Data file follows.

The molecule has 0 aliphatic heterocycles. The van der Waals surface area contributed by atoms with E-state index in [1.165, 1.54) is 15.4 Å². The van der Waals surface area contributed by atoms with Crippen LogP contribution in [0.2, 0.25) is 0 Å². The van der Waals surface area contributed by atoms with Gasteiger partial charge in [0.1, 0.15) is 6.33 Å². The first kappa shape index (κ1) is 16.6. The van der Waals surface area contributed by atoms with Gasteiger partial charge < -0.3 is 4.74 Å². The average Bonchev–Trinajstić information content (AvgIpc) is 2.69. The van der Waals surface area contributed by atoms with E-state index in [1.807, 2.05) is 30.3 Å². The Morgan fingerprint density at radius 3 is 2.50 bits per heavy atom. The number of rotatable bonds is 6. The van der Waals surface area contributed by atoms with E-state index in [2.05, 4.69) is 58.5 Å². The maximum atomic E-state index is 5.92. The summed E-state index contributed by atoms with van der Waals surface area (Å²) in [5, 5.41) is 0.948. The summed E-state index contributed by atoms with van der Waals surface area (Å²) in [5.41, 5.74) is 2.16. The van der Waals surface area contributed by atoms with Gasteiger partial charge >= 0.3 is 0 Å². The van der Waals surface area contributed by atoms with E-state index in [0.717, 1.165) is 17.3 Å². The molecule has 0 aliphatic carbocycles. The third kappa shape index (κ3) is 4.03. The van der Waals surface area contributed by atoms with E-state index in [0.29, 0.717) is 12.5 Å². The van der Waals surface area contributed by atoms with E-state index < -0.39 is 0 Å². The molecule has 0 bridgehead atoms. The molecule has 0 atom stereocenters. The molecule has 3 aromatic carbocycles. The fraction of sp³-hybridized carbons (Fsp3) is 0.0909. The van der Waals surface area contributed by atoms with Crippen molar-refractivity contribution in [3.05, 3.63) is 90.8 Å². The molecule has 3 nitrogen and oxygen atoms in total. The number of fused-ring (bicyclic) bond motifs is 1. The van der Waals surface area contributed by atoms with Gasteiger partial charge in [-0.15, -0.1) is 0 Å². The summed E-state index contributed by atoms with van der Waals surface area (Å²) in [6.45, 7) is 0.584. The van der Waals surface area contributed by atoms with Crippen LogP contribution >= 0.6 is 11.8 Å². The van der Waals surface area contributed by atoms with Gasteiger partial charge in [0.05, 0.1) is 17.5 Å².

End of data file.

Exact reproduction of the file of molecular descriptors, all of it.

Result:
The molecule has 0 aliphatic heterocycles. The van der Waals surface area contributed by atoms with E-state index in [1.165, 1.54) is 15.4 Å². The van der Waals surface area contributed by atoms with Crippen LogP contribution in [0.2, 0.25) is 0 Å². The van der Waals surface area contributed by atoms with Gasteiger partial charge in [0.1, 0.15) is 6.33 Å². The first kappa shape index (κ1) is 16.6. The van der Waals surface area contributed by atoms with Gasteiger partial charge < -0.3 is 4.74 Å². The average Bonchev–Trinajstić information content (AvgIpc) is 2.69. The van der Waals surface area contributed by atoms with E-state index in [1.807, 2.05) is 30.3 Å². The Morgan fingerprint density at radius 3 is 2.50 bits per heavy atom. The number of rotatable bonds is 6. The van der Waals surface area contributed by atoms with E-state index in [2.05, 4.69) is 58.5 Å². The maximum atomic E-state index is 5.92. The summed E-state index contributed by atoms with van der Waals surface area (Å²) in [5, 5.41) is 0.948. The summed E-state index contributed by atoms with van der Waals surface area (Å²) in [5.41, 5.74) is 2.16. The van der Waals surface area contributed by atoms with Gasteiger partial charge >= 0.3 is 0 Å². The van der Waals surface area contributed by atoms with E-state index in [0.717, 1.165) is 17.3 Å². The molecule has 0 aliphatic carbocycles. The third kappa shape index (κ3) is 4.03. The van der Waals surface area contributed by atoms with E-state index in [0.29, 0.717) is 12.5 Å². The van der Waals surface area contributed by atoms with E-state index < -0.39 is 0 Å². The molecule has 0 bridgehead atoms. The molecule has 0 atom stereocenters. The molecule has 3 aromatic carbocycles. The fraction of sp³-hybridized carbons (Fsp3) is 0.0909. The van der Waals surface area contributed by atoms with Crippen molar-refractivity contribution in [3.05, 3.63) is 90.8 Å². The molecule has 3 nitrogen and oxygen atoms in total. The number of fused-ring (bicyclic) bond motifs is 1. The van der Waals surface area contributed by atoms with Gasteiger partial charge in [-0.15, -0.1) is 0 Å². The summed E-state index contributed by atoms with van der Waals surface area (Å²) in [6.45, 7) is 0.584. The van der Waals surface area contributed by atoms with Crippen LogP contribution >= 0.6 is 11.8 Å². The van der Waals surface area contributed by atoms with Gasteiger partial charge in [0.05, 0.1) is 17.5 Å².